Running: Is there room for slow runners in big marathon races?
This morning as I was driving to work, I noticed a familiar sight — many people out for a morning run. Some of these people may be running to get fit, while others are training for something more specific, like a marathon.
Running has become more and more popular as a recreational sport, and marathons in particular are feeling this surge in their entries. Last year was a record-setting year, with more people than ever signing up for marathons. Many marathons sold out, while others had more than 10,000 participants, according to runningusa.org.
While races are getting bigger, times are getting slower. A recent article in The New York Times brought to my attention an argument many race directors and competitive runners have been discussing: Should marathons have a time limit?
Photo by Tony Hanks
The fact that marathon times are getting slower at the same time that more people are signing up has some competitive runners miffed. They argue that a race should be just that — and slower folks should get out of the way. However, these slower folks help keep the races populated with entries, and their money also contributes to the success of the race.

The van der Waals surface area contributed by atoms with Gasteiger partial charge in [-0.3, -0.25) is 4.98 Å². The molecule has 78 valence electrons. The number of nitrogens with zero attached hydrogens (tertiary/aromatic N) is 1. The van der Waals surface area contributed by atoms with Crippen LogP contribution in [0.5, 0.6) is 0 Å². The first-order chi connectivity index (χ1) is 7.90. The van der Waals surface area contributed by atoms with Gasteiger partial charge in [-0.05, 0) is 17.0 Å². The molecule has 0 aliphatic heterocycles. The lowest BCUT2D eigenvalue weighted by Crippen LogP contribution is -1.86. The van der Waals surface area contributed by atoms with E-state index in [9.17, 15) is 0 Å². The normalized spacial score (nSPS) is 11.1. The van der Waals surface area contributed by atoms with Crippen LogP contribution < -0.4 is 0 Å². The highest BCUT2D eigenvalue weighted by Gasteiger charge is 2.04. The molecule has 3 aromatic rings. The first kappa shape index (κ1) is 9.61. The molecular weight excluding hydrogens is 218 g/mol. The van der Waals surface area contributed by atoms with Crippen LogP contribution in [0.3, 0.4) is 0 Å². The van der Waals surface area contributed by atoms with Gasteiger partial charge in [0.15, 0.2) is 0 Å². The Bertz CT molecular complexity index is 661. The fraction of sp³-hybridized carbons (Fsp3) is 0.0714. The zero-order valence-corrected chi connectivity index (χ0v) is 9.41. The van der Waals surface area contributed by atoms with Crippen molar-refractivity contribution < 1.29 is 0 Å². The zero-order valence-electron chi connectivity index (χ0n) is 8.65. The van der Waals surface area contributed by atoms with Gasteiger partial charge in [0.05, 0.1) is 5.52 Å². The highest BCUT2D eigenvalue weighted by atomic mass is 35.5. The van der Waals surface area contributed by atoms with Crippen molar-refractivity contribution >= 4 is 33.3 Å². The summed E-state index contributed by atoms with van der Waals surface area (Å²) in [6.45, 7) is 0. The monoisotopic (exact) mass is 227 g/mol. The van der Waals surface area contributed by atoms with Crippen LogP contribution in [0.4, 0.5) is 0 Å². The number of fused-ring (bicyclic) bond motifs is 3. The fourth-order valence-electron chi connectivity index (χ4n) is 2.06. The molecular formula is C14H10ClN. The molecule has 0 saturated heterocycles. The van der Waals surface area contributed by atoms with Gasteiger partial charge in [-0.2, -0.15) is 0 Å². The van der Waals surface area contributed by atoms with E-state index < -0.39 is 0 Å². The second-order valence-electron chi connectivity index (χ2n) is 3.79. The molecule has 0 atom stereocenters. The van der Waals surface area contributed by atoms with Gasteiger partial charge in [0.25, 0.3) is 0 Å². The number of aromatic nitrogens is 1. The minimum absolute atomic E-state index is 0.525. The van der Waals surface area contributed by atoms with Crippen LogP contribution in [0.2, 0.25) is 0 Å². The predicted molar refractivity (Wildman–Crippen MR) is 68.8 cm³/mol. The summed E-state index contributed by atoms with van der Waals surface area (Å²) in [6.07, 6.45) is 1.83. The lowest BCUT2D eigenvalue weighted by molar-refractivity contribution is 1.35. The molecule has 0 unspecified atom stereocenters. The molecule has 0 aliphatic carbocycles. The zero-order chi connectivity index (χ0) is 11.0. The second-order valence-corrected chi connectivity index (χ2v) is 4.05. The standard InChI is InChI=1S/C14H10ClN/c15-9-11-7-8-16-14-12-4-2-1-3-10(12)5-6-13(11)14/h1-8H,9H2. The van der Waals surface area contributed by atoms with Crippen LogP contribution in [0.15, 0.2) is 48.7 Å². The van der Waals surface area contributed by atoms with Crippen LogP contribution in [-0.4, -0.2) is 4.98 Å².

There is an equally strong argument for people out to complete their first marathon, regardless of time. These individuals put in as much work as faster racers and are out to complete the same event. Every single person out on the marathon course has worked hard to be there and has improved their health by taking up the sport of running.
Many races have begun to react to the growing numbers of racers, fast and slow. This year at the Chicago marathon, people were split into corrals based on pace, which made for a more fluid race start. Pacers at the Detroit marathon essentially do the same, suggesting people start near the signs with the minute-per-mile pace they expect to run. At the Boston marathon, most runners have to qualify in order to run, and at the New York marathon people can also qualify in order to run in the same year (otherwise runners have to enter a lottery).
Whether races choose to create a cut-off time for slower runners or cap the entry field, the growing number of marathon runners is forcing races to respond with more effective ways of organizing these races without losing the integrity of the event.
What do you think? Should “races” be only for those looking to run a certain pace, or should everyone be allowed to run?
Chelsea Earls is a runner and works at Running Fit in Ann Arbor. You can reach her at firstname.lastname@example.org